The event's organiser, the Estonian Centre for Architecture, announced that the decision had been taken in light of the coronavirus pandemic, as well as the decision to shift the Venice Architecture Biennale to 2021. Had TAB not moved, its schedule would have clashed, and likely been overshadowed, by that of Venice.
Raul Järg, director of the Estonian Centre for Architecture, said: “The peculiar times we live in has given us an extra year for the organisers and the head curator to prepare for the upcoming edition of TAB. This ensures enough time for a high quality theme and a comprehensive programme. We hope that the teams who are participating in the curatorial competition understand the decision and are ready to contribute also in 2022.”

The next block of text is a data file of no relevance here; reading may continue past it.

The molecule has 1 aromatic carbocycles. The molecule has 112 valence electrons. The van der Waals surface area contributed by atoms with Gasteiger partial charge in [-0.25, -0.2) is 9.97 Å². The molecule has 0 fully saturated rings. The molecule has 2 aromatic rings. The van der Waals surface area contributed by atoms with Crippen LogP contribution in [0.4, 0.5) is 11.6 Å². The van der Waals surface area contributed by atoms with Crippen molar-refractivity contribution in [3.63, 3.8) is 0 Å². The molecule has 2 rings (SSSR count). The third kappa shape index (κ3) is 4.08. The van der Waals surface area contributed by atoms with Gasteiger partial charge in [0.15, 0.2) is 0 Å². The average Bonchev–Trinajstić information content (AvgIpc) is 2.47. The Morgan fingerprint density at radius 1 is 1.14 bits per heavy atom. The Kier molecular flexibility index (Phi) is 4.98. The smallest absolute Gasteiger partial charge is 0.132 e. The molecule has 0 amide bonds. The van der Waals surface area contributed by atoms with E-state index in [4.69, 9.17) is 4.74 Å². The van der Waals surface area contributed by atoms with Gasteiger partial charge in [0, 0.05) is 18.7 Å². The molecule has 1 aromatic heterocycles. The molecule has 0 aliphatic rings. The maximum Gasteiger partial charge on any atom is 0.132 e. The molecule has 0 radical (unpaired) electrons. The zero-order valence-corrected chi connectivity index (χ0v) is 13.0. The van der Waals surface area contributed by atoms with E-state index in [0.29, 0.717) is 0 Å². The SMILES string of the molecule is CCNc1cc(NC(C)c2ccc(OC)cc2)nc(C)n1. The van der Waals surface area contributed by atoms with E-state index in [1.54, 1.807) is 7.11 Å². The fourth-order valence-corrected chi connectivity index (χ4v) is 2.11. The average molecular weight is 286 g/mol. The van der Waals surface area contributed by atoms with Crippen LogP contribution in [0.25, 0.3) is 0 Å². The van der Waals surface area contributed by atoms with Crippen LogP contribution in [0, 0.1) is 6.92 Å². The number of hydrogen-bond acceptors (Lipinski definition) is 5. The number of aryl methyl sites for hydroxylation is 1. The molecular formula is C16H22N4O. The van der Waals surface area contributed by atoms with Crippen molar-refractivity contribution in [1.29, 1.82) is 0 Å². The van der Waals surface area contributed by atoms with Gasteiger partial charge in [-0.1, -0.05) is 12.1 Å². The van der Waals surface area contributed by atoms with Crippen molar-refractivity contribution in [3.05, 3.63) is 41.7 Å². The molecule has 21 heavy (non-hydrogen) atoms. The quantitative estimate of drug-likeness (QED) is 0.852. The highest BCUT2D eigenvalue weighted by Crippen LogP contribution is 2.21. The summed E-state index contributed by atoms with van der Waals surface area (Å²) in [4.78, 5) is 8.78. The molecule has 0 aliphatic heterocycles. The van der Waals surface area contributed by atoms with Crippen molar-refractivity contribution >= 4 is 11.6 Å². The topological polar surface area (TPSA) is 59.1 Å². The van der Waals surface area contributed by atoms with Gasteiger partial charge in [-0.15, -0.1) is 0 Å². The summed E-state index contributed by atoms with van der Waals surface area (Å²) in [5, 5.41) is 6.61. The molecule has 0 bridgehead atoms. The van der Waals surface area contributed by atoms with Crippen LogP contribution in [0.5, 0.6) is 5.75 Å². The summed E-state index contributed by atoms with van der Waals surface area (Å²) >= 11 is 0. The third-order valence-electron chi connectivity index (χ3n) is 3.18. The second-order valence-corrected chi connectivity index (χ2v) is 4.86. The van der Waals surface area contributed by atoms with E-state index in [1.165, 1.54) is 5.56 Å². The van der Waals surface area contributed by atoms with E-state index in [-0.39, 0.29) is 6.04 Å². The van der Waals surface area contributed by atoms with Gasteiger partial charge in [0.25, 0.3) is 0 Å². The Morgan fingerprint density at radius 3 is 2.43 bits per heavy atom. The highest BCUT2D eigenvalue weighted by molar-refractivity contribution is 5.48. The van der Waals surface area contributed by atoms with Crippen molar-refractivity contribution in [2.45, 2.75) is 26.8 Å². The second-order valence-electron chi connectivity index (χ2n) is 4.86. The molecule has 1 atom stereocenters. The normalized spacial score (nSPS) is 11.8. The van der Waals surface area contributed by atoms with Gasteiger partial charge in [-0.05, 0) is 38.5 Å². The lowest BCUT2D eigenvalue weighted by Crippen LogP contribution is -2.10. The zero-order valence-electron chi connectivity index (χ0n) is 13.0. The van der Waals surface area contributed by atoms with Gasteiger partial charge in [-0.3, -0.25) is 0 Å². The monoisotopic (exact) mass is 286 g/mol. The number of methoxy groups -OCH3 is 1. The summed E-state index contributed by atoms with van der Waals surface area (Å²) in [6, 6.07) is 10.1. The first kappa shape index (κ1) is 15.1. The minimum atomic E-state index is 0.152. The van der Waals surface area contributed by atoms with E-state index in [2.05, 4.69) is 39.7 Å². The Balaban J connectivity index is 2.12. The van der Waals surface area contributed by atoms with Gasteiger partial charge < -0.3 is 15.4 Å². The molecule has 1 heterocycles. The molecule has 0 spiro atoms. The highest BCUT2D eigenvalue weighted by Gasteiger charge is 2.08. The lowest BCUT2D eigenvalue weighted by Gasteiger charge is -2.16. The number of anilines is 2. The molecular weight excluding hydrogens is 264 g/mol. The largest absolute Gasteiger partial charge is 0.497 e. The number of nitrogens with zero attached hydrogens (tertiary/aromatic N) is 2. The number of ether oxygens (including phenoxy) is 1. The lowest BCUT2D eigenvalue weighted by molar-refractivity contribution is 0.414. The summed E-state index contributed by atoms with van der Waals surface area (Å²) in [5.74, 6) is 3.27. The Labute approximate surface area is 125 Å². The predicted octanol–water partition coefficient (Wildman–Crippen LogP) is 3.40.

TAB is currently hosting a competition to determine the curator of the biennale, whose deadline of 29 May 2020, 4pm EEST, will remain unaffected. The 2019 edition of the biennale was curated by the academic and architect Yael Reisner.
While many architecture and design events originally scheduled for 2020 have already been shifted to 2021, the decision to delay an event planned for 2021 shows that coronavirus will impact longterm scheduling too. With a number of events planned for 2020 now due to take place in 2021, organisers will face a complex jigsaw puzzle to prevent scheduling overlap that could affect both visitor numbers and exhibitor participation.